The story of Yavneh is dramatic — heroic, even. A famous rabbi is smuggled out of Jerusalem prior to the violent destruction of the Second Temple. He wins Roman assent for his prescient plan: to establish a great yeshiva at Yavneh, to reconstitute the Sanhedrin and to guide a traumatized people. He succeeds. Rabbi Jochanan ben Zakkai and the rabbis gather to decide which texts to include in the biblical canon and to replace the service of sacrifice with one of prayer. They preserve the law and write liturgy; they adapt and democratize. They “save” Judaism.
Except they didn’t. Back in the sixties, Jacob Neusner and his students began looking at rabbinic tradition in its historical context as one of several “Judaisms,” creating long-overdue doubt about Talmudic rabbis-as-saviors narratives. In the preface to his groundbreaking “Judaism: The Evidence of the Mishnah,” published in 1981, Neusner explicitly informs his readers that he is exploring the work of a given and specific elite which is speaking for itself, not for Judaism as a whole. In 1975, Peter Schäfer published an article on the “sogennante Synode von Jabne” (the “so-called synode of Yavneh”). Scholars now take his choice of words for granted: they know that there is no evidence that Yavneh is anything other than a rabbinic myth. In 2000, Daniel Boyarin called the Yavneh trope “a series of changing legends of foundation” on page 28 of “A Tale of Two Synods: Nicaea, Yavneh, and Rabbinic Ecclesiology.”
The rabbis neither “saved” nor “democratized” Judaism. They couldn’t have. Historians have quite clearly established that the rabbis were marginal — in some settings, even irrelevant — to the way Jews of Second Temple times or Late Antiquity lived. The destruction of the Second Temple in 70 C.E. was rhetorically constructed by rabbinic texts as a catastrophe for Jews and Judaism several centuries after the actual event because that construction helped justify their narratives. And when we employ words like “democratize” about the rabbis of the first six centuries of the Common Era, we should remember an obvious fact: Rabbinic Judaism was the product of a self-selected male elite.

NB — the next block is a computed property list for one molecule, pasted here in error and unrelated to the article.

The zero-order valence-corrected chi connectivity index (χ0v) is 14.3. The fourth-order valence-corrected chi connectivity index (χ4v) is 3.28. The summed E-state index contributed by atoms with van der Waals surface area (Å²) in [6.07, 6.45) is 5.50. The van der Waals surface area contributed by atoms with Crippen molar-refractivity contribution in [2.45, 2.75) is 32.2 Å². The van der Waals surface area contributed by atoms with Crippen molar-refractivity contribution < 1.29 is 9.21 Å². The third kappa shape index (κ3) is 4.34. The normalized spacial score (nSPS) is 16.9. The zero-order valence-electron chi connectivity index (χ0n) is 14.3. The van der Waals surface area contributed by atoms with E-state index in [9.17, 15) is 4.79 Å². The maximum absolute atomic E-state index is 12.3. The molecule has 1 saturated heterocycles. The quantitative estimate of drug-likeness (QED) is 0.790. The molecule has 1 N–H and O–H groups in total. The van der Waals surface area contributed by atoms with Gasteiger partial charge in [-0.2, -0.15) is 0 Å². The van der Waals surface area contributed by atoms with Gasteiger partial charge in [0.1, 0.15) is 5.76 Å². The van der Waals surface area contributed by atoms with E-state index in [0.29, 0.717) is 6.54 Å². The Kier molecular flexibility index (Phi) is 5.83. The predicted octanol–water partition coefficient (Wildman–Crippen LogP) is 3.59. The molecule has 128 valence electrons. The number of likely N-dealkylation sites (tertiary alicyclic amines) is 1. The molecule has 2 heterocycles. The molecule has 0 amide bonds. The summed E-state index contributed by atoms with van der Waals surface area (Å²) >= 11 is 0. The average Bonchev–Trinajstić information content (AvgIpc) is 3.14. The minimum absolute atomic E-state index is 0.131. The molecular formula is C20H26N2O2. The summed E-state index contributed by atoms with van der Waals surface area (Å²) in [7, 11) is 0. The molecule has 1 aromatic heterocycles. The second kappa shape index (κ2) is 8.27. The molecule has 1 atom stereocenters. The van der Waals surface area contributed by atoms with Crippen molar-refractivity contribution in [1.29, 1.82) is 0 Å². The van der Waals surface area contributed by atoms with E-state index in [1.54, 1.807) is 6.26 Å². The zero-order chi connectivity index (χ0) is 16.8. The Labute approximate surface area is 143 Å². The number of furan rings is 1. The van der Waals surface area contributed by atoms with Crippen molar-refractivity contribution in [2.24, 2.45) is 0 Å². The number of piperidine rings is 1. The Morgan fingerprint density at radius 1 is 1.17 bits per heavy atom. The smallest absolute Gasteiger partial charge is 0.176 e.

Rabbis across denominations continue to promulgate the mythology that justifies their position and power. But clinging to Yavneh creates an impossible, unrealistic and univocal vision of what Jews should be doing (let alone what they ever did). It shortchanges Jewish history and Judaism. It shortchanges Jews.
Was the ancient diaspora marked by loss and longing? No. Jews had been living in the diaspora for centuries before the destruction of the Second Temple in 70 C.E. They had built synagogues in Egypt, in Rome, on the North African coast, in Cyprus, Greece, on the Aegean Islands, in Asia Minor. Seth Schwartz’s “Imperialism and Jewish Scociety, 200 B.C.E. to 640 C.E.” and Erich Gruen’s “Diaspora” and “Heritage and Hellenism” point out — in detail — the richly variegated nature of Jewish life — most of it devoid of rabbinic influence. Those Jews who held positions of influence and power went by different titles, including archontes (chiefs), ethnarch, genarch. The rosh of a synagogue could be a wealthy donor or benefactor — and wasn’t necessarily male. Synagogues served a multitude of functions — from fundraising to adjudicating the emancipation of slaves, to offering meeting space for burial societies. Rabbis were not at the helm.
Popular diaspora literature such as “Joseph and Asenath,” “2 Enoch,” and “The Testament of Abraham” leave the Temple unmentioned. Diaspora literature is self-confident, humorous, and independent. It doesn’t have to demonstrate a collective sense of loss for the institution because no one is feeling it. Even the “Letter of Aristeas,” with its flowery description of the Temple cult, simply presents a romanticized travelogue of sorts, rather like videos one could find soliciting tourists for a trip to the “Holy Land.” Second Temple Jews may have thought about the Temple in much the same way as some American Jews do about Israel: with romantic, notional associations. As Eric Gruen has written, there is no “diaspora narrative” to be found in Second Temple times because diaspora Jews didn’t need one.
For whom, then, was the destruction of the Second Temple an existential crisis? Early rabbinic texts make no such claim. For the Jews of the first four centuries after the destruction, tithing to the Temple had certainly become irrelevant and pilgrimages were no more, but otherwise, not much had changed. Diaspora Jews continued to meet in their synagogues, to fundraise, to (sometimes) emancipate their slaves, and to mark celebrations and festivals. The Temple may have been revered in Jewish communities across the diaspora, but Jewish life had not depended on its existence for centuries.